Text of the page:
This type of question gets posted on online forums constantly. How much does an olympic bar weigh? Are they all the same weight? How can I tell the difference?
First of all, one reliable way of determining the weight is with a bathroom scale. Just weigh it, and there’s your answer. But sometimes that isn’t practical, such as if you’re at a commercial gym or somewhere else that you would have to go to some serious trouble to get a bathroom scale and the bar in the same room together.
Knowing how much your olympic bar weighs is important so that you know how much you’re actually lifting. If you’re always using the same bar and always will, it doesn’t matter much, because you can record it the same every time. But if you use more than one bar, or work out at different locations, or might at some point in the future, it’s valuable to know the weight of your olympic bar.
The strictest weight specification for an olympic bar is 20kg. This is the international standard for the purpose of competitions. 20kg is the men’s bar and corresponds to 44 lbs. A women’s bar is exactly 15kg or 33lb. There is a tiny amount of room for variability in weight, but it isn’t much, because competitors depend on the bar being the stated weight, when grams/ounces make the difference between winning and losing, or making a new PR.
IPF and IWF specifications for powerlifting and weightlifting bars, respectively, both require 2.5kg collars to be used. So a pair of collars plus a 20kg bar is 25kg. The reason for this again is consistency. If you have lighter collars at home and like them, there’s nothing wrong with that, as long as you know what they weigh. What they want to avoid is competitors having to guess or assume what the collars weigh. What they “usually” weigh isn’t good enough. It has to be guaranteed.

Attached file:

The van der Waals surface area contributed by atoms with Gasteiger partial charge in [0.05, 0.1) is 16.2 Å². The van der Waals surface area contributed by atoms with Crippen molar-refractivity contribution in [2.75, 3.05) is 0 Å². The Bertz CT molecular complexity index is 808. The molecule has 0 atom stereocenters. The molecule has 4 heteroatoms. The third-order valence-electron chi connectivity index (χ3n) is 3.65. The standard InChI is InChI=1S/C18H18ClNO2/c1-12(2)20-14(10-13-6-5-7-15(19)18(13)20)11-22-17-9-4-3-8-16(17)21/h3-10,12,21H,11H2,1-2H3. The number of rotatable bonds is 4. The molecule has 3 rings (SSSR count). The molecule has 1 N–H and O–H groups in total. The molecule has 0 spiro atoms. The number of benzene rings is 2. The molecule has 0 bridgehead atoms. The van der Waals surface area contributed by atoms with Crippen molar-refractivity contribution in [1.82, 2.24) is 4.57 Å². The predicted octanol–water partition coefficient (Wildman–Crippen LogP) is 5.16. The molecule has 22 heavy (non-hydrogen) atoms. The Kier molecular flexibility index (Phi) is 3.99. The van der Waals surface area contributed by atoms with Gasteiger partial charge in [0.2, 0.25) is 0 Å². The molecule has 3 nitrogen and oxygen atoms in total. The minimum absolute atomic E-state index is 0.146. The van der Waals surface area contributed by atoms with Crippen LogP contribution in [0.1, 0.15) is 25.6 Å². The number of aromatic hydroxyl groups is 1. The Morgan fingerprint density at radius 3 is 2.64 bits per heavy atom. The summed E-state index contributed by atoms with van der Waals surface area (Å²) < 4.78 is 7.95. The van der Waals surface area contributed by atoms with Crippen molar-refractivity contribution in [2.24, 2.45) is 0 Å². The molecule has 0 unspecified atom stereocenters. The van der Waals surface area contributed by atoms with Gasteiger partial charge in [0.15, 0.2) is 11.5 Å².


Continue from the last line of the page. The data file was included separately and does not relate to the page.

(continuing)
For lower grade equipment, such as economy bars, which are typically included in 300lb weight sets or sold for under $150 individually, the weight is often 45 lbs. Sometimes they will actually be 44 lbs to keep with the 20kg standard. But people have reported such bars weighing less than 40 lbs in some cases. If it’s a cheaper bar and is less than 7ft long, all bets are off. There’s no standard for that.
Specialty bars like curl bars, tricep bars, hex deadlift bars, and others, can also weigh anything conceivable and are usually not calibrated to any particular weight by means of precise machining. They make the bar, figure out what it weighs, and make that model (hopefully) the same every time so it comes out to the same weight. This is in constrast to calibrated bars, which are precisely machined by cutting the length of part of the bar to ensure the weight comes out the same even if the length is a couple millimeters off. This of course requires an extra step and adds to the price of the bar, so calibrating is only done to higher end bars.
Standard bars, or bars with 1″ diameter ends, might weigh anything. They aren’t used in competitions, so nobody really cares about consistency, and no organization has gone to the pointless trouble of creating any kind of specification for them. We’re just lucky they’re all pretty much the same size and fit the same plates.